Needless to say however, we teachers are not here solely for their benefit! I came in search of a country rich in history and culture, with an ecosystem that only a handful of countries in the world can dare compare themselves with, and a people that are fun, feisty and even a little reckless. I haven’t been disappointed. And what with the numerous public holidays here, I’ve had time to explore.

Having spent the best part of two years of my life in Mexico I have had the opportunity to see a canyon that positively dwarves the Grand US version. I have seen Aztec, Toltec, Olmec and Mayan ruins, nestling in mist shrouded jungles. Whales making their way across bays, the water sparkling in the bright sunlight. Turtles crawling up beaches in the dead of night to lay their eggs. Museums and art galleries that rival anything elsewhere, in their own Latin way of course.

What I really enjoy though, on a daily basis, are Mexicans themselves and their crackpot way of life! Things are different everywhere you go, regardless of the continent you may choose as your new home. But Mexico City is something else altogether. A heaving mass of people rushing, quite often, nowhere. The constant music blaring either from speakers or directly from actual live musicians. The smell of wonderful Mexican food seeping from every nook and cranny that is big enough to hold a gas canister. The constant cheeriness of the Mexicans themselves. Everything seems to move so fast, yet, as you become accustomed to how things really are, you’ll appreciate that the pace of life is a good deal slower than first appearances suggest. A watch is in fact a wrist ornament, not a means of determining time!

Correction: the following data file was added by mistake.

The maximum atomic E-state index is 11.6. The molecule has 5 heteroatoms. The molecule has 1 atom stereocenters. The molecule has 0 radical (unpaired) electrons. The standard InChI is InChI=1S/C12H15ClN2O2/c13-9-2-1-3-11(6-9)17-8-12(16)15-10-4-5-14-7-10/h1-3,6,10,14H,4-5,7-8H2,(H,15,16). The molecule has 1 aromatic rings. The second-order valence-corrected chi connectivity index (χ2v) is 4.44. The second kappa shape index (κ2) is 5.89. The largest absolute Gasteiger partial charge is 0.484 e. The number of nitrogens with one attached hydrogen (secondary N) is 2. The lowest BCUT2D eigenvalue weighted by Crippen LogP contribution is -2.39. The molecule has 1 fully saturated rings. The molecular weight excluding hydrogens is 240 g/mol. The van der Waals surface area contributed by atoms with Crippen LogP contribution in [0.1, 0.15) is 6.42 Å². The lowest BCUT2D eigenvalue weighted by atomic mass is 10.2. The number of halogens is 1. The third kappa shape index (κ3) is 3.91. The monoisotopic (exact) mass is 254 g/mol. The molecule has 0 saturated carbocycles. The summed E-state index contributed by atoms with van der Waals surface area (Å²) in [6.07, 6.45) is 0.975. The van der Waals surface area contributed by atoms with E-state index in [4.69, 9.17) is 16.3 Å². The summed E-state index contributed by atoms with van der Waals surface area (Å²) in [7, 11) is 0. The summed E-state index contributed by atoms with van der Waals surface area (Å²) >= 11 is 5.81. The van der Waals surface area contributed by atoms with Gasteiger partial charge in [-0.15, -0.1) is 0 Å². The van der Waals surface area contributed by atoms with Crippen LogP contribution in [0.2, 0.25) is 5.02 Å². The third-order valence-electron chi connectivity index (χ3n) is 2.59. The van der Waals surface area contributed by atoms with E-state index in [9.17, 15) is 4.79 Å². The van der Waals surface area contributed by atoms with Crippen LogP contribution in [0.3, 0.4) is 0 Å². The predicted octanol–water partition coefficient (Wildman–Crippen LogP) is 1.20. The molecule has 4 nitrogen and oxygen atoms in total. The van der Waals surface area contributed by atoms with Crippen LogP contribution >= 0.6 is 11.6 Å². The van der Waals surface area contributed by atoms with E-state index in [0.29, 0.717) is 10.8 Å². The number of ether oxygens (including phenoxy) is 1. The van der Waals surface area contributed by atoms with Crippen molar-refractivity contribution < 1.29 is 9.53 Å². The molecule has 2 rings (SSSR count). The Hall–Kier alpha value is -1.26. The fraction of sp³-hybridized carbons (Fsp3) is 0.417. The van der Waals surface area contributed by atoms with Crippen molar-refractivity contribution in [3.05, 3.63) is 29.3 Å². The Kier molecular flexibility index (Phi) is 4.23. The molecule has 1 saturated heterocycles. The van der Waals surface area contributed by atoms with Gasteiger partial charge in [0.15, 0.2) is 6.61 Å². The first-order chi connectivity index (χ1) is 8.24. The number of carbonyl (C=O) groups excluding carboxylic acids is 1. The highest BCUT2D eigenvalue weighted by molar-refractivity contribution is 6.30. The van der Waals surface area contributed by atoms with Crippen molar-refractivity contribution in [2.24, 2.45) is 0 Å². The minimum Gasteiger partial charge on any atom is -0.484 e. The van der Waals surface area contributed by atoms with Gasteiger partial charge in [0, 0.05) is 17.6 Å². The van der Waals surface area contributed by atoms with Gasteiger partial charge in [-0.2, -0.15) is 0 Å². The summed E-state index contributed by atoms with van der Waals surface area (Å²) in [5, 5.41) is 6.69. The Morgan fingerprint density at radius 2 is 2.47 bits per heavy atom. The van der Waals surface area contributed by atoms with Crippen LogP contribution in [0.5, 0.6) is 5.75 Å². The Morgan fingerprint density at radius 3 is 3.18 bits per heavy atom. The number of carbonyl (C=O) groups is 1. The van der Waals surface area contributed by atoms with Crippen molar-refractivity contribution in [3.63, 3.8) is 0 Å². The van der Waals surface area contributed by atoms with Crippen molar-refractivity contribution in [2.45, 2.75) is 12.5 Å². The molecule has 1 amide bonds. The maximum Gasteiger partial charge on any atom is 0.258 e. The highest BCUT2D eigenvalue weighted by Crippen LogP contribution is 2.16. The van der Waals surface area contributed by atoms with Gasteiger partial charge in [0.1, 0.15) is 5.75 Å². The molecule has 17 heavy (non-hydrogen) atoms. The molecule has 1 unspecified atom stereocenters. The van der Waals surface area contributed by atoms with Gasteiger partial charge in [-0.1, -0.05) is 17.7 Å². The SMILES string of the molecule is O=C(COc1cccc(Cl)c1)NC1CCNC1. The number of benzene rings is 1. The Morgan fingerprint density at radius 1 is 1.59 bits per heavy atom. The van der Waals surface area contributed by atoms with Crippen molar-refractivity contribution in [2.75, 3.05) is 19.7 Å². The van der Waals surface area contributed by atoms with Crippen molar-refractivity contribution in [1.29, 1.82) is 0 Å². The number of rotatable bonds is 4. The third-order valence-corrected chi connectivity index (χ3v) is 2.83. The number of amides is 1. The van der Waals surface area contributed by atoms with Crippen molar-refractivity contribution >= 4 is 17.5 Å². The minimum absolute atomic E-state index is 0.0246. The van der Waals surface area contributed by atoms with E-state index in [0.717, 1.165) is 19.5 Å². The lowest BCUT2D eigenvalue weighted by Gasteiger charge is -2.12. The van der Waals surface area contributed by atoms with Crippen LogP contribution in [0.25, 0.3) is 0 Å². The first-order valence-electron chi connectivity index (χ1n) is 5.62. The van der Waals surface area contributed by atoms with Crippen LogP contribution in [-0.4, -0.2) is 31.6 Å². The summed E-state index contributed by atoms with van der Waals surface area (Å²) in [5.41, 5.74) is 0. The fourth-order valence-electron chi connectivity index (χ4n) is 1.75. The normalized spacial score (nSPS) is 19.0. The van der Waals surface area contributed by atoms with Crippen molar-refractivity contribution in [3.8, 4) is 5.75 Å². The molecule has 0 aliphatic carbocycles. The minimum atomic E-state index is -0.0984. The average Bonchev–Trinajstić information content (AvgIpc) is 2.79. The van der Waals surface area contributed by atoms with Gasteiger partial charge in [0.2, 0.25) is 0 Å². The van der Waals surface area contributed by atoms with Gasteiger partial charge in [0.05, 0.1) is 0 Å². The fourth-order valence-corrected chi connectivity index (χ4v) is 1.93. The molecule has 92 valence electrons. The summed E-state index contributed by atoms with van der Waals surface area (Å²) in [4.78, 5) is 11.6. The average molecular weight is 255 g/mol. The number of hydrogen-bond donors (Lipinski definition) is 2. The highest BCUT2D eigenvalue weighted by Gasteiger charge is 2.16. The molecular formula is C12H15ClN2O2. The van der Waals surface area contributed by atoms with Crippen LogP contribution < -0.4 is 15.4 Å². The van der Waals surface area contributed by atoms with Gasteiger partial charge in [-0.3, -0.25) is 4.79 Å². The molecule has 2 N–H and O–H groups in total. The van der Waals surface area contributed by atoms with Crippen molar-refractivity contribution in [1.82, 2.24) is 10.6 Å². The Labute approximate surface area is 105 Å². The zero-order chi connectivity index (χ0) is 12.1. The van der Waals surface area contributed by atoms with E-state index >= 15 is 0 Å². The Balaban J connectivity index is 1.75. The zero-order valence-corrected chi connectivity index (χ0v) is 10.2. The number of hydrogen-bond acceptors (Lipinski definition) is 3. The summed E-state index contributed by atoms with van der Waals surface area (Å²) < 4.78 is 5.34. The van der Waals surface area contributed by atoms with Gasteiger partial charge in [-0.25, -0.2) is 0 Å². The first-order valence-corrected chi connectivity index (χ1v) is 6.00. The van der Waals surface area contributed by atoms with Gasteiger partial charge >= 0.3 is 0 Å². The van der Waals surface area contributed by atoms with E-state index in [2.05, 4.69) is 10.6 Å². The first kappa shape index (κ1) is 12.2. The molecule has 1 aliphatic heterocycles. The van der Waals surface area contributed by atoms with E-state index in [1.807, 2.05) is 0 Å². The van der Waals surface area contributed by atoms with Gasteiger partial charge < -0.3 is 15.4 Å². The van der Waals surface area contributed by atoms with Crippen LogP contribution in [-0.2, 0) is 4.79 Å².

Ok, so things don’t always work. Bureaucracy can be infuriating. Running water and electricity in your apartment can sometimes appear to be optional extras. Mañana is alive and well. But if you can learn to accept the negatives as Mexicans do, you’ll be fine. Mexicans do often get frustrated too, of course, but there is a well used expression that accompanies a shrug of the shoulders, that explains everything.

“This is Mexico”.